If you're buying a used car, it's crucial you choose one that won't let you down, particularly if it's no longer likely to be covered by the original manufacturer warranty. Thanks to our extensive survey of car owners, we know the most common faults you need to look out for.
Our research has also discovered that cars don't age at the same rate, and brands certainly aren't equal when it comes to their long-term dependability.
Plus we've uncovered a difference amongst fuel types. Based on the results of the latest Which? Car Survey, which includes detailed ownership feedback from 47,013 drivers, covering 55,833 separate models, petrol hybrid cars are proving the most resilient. This is despite the complexity of combining the dual efforts of both the petrol and electric motors.
So to minimise the potential for problems in a used car, buy a hybrid model from a manufacturer we rate highly for reliability.
No car is immune from faults, however. Below are the most common faults that raise their head for drivers of older cars, across all brands and models, and how you can spot them.
While electric cars haven't been on the market long enough for us to have as detailed reliability data as for petrol and diesel models, we do have data on a range of electric cars registered between 2014-2020.
This tells us that 97% of EV owners haven't needed to get a new battery - at least allaying some fears over the dependability of expensive lithium-ion battery packs.
Issues with suspension components, including faulty or broken springs and dampers, are the most common cause of headaches in cars over nine years old. Our research shows that it affects a staggering one in ten drivers of cars of this age.
Don't think you can check the state of a car's suspension by jiggling in the seat, or giving the body a wobble - it'll reveal very little, if anything.
The best way to check for potential suspension problems - aside from a professional inspection - is to take it on a drive on a variety of roads. This includes over speed bumps and rough surfaces.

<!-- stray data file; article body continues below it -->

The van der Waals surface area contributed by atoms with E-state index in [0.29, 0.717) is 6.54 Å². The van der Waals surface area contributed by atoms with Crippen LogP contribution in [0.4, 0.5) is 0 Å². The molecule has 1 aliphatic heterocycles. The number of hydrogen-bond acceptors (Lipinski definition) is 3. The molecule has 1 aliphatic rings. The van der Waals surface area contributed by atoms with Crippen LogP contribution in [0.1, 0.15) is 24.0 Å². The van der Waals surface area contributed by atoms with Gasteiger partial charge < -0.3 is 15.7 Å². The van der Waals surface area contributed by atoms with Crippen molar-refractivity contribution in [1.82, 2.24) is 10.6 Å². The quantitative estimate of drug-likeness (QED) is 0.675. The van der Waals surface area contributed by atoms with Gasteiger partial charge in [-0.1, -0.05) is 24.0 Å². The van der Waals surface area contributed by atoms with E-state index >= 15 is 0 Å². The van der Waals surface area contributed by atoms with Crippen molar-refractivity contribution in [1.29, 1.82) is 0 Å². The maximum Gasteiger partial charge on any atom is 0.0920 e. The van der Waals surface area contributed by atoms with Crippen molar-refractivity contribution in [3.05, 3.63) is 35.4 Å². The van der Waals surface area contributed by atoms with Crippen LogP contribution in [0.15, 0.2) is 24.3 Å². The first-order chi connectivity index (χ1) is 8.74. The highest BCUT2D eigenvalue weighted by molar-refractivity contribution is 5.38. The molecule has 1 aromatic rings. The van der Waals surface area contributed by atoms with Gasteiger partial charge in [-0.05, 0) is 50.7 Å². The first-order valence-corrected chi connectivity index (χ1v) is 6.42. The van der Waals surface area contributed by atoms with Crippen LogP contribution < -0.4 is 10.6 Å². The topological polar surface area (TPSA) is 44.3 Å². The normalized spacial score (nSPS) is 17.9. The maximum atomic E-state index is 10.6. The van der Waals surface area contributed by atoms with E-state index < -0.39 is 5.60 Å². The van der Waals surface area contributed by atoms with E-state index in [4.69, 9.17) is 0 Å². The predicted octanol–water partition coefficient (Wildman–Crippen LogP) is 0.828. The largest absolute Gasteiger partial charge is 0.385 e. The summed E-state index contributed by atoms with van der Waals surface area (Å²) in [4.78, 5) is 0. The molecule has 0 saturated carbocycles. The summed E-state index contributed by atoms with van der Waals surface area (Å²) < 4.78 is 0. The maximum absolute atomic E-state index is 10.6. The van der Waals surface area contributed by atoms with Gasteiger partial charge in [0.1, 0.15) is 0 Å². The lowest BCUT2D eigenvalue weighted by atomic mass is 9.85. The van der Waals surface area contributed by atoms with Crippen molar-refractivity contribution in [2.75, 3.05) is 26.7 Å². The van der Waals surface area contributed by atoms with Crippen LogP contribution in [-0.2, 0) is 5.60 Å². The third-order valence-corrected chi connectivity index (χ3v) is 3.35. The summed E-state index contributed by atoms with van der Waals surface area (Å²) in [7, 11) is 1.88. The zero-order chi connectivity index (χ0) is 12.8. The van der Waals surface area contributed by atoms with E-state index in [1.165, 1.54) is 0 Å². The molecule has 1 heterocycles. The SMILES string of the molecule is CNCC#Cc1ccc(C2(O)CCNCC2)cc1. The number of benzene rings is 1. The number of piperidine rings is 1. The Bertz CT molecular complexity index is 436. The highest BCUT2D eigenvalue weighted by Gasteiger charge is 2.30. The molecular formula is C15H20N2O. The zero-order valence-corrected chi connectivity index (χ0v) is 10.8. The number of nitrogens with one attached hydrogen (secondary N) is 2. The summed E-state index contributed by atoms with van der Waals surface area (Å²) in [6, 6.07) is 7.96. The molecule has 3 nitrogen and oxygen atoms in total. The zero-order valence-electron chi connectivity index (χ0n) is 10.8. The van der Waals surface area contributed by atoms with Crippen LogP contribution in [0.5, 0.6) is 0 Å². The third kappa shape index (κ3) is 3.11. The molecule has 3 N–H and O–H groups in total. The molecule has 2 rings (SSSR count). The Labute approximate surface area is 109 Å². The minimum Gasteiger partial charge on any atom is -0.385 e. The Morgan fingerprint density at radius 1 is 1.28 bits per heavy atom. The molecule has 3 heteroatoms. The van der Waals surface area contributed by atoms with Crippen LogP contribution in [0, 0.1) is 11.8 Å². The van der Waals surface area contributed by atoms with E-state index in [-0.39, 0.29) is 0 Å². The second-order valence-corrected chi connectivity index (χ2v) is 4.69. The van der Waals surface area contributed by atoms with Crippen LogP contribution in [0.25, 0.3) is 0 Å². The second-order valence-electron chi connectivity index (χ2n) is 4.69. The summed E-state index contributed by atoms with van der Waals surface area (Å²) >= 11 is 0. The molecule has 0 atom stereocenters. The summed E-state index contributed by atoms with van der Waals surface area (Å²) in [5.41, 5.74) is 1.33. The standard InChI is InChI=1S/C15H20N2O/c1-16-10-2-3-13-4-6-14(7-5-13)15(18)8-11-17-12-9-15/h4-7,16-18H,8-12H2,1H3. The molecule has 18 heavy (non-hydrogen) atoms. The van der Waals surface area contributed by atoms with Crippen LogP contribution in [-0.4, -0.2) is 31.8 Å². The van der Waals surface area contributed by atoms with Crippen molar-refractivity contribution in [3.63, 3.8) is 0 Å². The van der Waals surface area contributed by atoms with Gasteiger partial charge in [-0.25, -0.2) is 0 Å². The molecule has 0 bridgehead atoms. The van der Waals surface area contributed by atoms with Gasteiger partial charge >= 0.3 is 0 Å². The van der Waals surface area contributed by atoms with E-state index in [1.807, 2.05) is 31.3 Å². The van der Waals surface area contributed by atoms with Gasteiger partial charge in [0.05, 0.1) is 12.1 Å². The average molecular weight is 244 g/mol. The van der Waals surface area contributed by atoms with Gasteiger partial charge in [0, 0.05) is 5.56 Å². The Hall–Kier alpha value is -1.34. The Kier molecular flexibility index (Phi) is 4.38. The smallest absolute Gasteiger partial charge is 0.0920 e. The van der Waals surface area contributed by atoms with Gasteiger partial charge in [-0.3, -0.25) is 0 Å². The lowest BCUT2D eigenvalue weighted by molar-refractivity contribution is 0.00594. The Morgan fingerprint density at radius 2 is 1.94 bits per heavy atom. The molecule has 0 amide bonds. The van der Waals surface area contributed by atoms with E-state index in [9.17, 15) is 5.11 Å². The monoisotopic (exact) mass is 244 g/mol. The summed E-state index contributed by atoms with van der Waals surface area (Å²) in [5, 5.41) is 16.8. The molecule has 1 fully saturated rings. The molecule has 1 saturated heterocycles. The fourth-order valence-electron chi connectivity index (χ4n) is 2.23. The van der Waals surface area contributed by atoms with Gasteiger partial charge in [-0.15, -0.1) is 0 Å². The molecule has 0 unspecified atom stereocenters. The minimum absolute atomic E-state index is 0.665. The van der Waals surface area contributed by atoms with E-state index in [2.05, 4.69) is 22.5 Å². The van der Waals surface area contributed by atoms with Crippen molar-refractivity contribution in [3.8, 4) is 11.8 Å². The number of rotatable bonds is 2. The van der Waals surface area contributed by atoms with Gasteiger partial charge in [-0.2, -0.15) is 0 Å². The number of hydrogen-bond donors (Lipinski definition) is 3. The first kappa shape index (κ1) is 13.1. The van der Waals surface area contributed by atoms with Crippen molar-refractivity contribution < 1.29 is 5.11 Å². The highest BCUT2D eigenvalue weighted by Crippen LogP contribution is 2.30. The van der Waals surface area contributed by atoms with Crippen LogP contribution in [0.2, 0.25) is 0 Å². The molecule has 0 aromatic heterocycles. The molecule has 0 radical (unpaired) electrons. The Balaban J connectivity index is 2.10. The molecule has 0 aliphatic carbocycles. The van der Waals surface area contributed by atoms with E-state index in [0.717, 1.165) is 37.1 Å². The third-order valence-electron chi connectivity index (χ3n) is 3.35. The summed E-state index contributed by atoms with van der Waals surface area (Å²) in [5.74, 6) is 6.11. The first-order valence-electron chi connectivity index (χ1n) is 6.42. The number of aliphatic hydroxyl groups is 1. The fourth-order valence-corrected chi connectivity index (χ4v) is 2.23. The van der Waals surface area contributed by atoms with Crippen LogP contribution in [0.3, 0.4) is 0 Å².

It's likely the suspension needs some attention if you experience any of these:
Battery problems are pretty inevitable as a car ages, but it's fairly easy to catch the issue early before being left with a car that won't start.
This is particularly important during the current winter lockdown, as inactivity and cold weather are both significant factors that affect that amount of charge in your battery.
The easiest way to check a car's battery is in good health is simply to start the car. If the engine struggles to start, the starter motor isn't working as hard as usual, or the interior or exterior lights dim significantly during ignition, it could mean there's a battery problem.
To maintain the charge in your battery, you should aim to keep the car running for at least 10-15 minutes continuously each week. Try to avoid stopping and re-starting the engine again in quick succession. This will require even more power, draining the battery further.
The battery will be checked as part of your car's MOT, but some garages around the UK offer free battery checks, if you don't want to wait.
The third most common problem affecting owners of older models relates to exhaust components and emissions. Often, visible smoke from the exhaust pipe of a car that otherwise seems to be running fine can be a warning sign of underlying issues.
Blue and black coloured smoke are of particular concern:
Exhaust/emission issues might also be diagnosed by listening to the engine as it starts up - is there excessive or unusual noise? If so, this could be a sign of a 'blowing' exhaust, which is a result of corrosion causing small holes in the pipe.
When you're checking out a used car, ensure it's cold when you first start it. Engines run more cleanly and smoothly when warm. If the gauge reads warm just after starting it, the seller may have pre-warmed it and could be trying to hide a problem.
Air conditioning needs regular use and occasional maintenance to ensure it remains effective and clean over time.
Typically, loss of cooling can be remedied by a 're-gas', which will refresh the coolants required by the system. If the air-con isn't blowing even remotely cold, it could be a fault with the air conditioning unit itself - which is far more expensive to replace.
Regular use is the key to keeping your air con fault-free. Not only will it keep the seals in good condition, it minimises the chance of mould and other bacteria developing in your ventilation system. If your car whiffs of cheese or old socks when you've got the air-con on, this is the most likely cause.
Air-con isn't part of a car's MOT and air-con recharging/re-gassing might not always be included in a service, so it's up to you to get it checked and maintained regularly.